Here’s “Trapped”:

“Cornbread”: A rock-solid sextet session from the mighty Lee Morgan – recorded for Blue Note at the height of his mid-60s powers, and carried off in a beautiful blend of soul jazz and some slight modern touches. The group here is top-shelf all the way through – Jackie McLean on alto, Hank Mobley on tenor, Herbie Hancock on piano, Larry Ridley on bass, and Billy Higgins on drums – the last two of whom do a great job of bringing some complex yet swinging rhythms to the set. The horn soloists are all as sharp as you might expect – and the album’s a striking soulful date from McLean at a time when he was mostly going out a bit more….Learn more

Here’s “Cornbread”:

 

“Infinity”: It’s pretty amazing that Lee Morgan’s Infinity album sat in the vaults for so long before seeing release.  In an effort to duplicate the success of The Sidewinder, Lee Morgan was making a lot of recordings in the mid-1960s.  His reputation is that he was something of a hard bop reactionary.  And I suppose that the 60s were a unique time in that there was never again to be such a large number of musical giants performing jazz at the peak of their careers combined with a comparable level of commercial interest in the music.  The commercial decline…..Learn more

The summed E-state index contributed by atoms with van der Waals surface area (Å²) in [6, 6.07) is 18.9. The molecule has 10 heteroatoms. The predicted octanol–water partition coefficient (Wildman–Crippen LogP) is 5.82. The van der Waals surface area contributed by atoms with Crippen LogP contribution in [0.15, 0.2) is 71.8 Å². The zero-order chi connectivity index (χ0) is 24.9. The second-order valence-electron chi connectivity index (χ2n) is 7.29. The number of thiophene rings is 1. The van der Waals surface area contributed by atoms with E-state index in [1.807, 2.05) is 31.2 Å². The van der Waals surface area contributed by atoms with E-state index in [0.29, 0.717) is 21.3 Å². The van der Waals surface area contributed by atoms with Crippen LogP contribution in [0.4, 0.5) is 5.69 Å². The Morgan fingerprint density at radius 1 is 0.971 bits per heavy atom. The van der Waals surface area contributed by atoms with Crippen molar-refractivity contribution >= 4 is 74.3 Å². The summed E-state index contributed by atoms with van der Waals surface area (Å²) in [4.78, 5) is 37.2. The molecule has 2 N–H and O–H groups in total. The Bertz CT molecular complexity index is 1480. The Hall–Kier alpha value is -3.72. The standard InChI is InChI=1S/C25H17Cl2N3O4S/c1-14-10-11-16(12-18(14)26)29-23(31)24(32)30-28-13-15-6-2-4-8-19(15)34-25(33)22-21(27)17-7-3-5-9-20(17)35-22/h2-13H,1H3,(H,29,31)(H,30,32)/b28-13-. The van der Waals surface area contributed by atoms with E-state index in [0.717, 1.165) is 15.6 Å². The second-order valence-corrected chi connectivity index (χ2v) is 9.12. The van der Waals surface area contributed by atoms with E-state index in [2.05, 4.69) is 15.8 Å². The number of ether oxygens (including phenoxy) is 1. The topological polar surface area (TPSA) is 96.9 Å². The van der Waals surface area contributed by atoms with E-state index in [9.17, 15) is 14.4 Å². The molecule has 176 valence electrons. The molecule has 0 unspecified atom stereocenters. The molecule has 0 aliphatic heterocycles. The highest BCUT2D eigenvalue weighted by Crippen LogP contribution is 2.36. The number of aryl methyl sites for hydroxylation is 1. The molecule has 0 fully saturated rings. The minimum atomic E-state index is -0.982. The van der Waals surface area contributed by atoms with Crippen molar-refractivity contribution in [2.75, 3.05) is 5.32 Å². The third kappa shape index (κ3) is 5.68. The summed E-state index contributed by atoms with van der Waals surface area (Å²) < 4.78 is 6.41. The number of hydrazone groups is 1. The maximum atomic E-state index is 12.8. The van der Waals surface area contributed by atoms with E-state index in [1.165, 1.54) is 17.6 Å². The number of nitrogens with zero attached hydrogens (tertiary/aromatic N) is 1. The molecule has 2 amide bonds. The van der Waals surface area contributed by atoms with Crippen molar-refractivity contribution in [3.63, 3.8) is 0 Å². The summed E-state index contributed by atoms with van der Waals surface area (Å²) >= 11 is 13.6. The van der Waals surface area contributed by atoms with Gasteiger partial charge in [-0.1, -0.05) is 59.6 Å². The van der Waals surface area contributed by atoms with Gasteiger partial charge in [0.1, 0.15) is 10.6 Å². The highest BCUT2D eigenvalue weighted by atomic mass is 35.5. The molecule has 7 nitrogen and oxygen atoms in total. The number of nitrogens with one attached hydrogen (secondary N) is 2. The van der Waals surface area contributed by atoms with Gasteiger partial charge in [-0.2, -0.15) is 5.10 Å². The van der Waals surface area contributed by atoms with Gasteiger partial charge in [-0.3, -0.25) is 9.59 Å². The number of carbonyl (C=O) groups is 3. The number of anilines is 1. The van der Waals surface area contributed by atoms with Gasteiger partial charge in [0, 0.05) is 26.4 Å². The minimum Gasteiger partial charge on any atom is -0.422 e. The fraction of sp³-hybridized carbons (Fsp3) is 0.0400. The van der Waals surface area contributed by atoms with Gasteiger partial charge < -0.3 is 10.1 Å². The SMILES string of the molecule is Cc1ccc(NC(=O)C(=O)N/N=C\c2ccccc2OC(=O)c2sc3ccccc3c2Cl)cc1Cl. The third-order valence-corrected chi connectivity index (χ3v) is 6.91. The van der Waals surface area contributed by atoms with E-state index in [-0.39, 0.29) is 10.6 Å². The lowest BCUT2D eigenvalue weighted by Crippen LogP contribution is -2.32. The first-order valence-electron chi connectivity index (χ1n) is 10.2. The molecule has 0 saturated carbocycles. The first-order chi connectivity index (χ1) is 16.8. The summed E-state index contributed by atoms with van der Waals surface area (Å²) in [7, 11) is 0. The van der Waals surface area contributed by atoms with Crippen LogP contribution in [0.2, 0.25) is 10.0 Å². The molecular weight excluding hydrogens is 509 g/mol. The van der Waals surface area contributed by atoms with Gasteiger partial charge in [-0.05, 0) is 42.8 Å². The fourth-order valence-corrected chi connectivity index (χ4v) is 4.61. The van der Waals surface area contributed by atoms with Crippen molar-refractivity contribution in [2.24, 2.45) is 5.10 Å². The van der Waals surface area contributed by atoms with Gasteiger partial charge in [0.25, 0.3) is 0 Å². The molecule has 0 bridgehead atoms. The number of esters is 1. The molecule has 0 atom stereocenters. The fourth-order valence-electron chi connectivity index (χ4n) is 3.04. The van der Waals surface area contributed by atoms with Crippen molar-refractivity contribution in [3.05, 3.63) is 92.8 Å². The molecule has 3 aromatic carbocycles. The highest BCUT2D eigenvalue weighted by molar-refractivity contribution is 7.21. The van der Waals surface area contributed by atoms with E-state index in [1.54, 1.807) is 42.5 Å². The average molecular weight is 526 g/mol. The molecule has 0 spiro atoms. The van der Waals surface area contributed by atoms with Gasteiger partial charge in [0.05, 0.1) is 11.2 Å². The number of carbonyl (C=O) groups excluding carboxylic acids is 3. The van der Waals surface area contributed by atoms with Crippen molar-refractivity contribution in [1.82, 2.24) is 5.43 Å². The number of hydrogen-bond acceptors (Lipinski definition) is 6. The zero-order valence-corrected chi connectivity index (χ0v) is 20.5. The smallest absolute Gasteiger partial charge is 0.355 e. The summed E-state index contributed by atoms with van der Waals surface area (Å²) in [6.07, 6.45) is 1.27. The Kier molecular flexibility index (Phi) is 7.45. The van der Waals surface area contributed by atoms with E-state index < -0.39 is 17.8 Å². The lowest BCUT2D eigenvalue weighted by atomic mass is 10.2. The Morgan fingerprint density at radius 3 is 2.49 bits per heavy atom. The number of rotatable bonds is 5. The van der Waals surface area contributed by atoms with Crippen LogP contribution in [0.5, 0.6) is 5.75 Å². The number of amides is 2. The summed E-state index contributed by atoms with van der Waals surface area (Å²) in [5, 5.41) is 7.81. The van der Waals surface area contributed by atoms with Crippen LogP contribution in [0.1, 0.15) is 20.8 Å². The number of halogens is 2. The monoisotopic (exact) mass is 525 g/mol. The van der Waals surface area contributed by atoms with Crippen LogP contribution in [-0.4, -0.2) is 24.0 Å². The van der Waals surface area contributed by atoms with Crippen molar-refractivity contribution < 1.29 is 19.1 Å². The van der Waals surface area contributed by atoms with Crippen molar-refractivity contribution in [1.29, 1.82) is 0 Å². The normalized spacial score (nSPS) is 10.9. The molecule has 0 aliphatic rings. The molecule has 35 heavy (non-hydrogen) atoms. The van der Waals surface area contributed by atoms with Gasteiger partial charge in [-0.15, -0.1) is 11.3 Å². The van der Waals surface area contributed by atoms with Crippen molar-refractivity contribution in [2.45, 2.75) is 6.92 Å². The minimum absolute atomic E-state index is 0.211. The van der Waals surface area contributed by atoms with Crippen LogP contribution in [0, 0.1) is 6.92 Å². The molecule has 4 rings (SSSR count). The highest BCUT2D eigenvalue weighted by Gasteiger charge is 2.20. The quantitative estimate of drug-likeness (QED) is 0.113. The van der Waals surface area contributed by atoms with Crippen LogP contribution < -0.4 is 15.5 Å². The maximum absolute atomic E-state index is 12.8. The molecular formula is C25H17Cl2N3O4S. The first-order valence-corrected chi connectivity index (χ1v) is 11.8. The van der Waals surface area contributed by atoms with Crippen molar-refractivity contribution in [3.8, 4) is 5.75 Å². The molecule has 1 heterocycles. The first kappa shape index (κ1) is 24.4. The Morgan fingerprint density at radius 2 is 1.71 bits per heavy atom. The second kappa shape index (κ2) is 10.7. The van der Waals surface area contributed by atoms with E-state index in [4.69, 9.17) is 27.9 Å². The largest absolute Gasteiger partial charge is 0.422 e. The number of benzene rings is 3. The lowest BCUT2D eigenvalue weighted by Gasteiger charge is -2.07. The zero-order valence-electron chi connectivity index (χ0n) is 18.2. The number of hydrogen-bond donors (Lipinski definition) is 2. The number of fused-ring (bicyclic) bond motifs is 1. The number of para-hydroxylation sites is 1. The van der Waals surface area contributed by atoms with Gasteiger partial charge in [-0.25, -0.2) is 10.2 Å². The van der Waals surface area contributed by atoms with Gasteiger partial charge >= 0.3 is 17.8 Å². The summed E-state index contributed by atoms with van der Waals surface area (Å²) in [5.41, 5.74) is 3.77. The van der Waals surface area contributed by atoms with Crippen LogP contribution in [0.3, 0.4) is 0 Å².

Here’s “Growing Pains” :

 

“Delightfulee”: As Lee Morgan’s career moved from hard and post-bop to soul-jazz, Delightfulee serves as a further bridge in a half-and-half fashion. Four of the seven cuts feature his potent quintet with a young and emerging tenor saxophonist, Joe Henderson, as his front line mate, McCoy Tyner ever brilliant on piano, and Billy Higgins firing up the rhythm as only the drummer could. The remainder of the date consists of tracks orchestrated by Oliver Nelson featuring an 11-piece ensemble. There are two selections that feature versions of compositions with both configurations. “Zambia” is a post-bop classic in Morgan’s repertoire, sporting a memorable, concise, no-nonsense melody line… Learn more

Here’s “Nite-Flite”:

 

“Charisma”: This set (reissued on CD in 1997) was one of trumpeter Lee Morgan’s lesser-known Blue Note recordings but it is quite rewarding. The notable sextet (which also includes altoist Jackie McLean, Hank Mobley on tenor, pianist Cedar Walton, bassist Paul Chambers and drummer Billy Higgins) performs originals by Morgan, Walton and Duke Pearson, including particularly catchy versions of the funky “Hey Chico” and Pearson’s memorable “Sweet Honey Bee” (which should have become a hit). The three horns, all of whom sound quite individual, each have their…. Learn more

Here’s “Honey Bee”:

 

“The Rajah”: On Nov. 19, 1966, Lee Morgan headed out to Englewood Cliffs, N.J., and Rudy Van Gelder’s recording studio with tenor saxophonist Hank Mobley, pianist Cedar Walton, bassist Paul Chambers and drummer Billy Higgins. When they arrived, the quintet recorded what I consider to be a perfect album. The songs were beautifully selected, the material was well rehearsed and the playing was pure bliss by all five musicians. Once they were done, Blue Note decided to shelve the album… Learn more

Here’s “A Pilgrim’s Funny Farm”: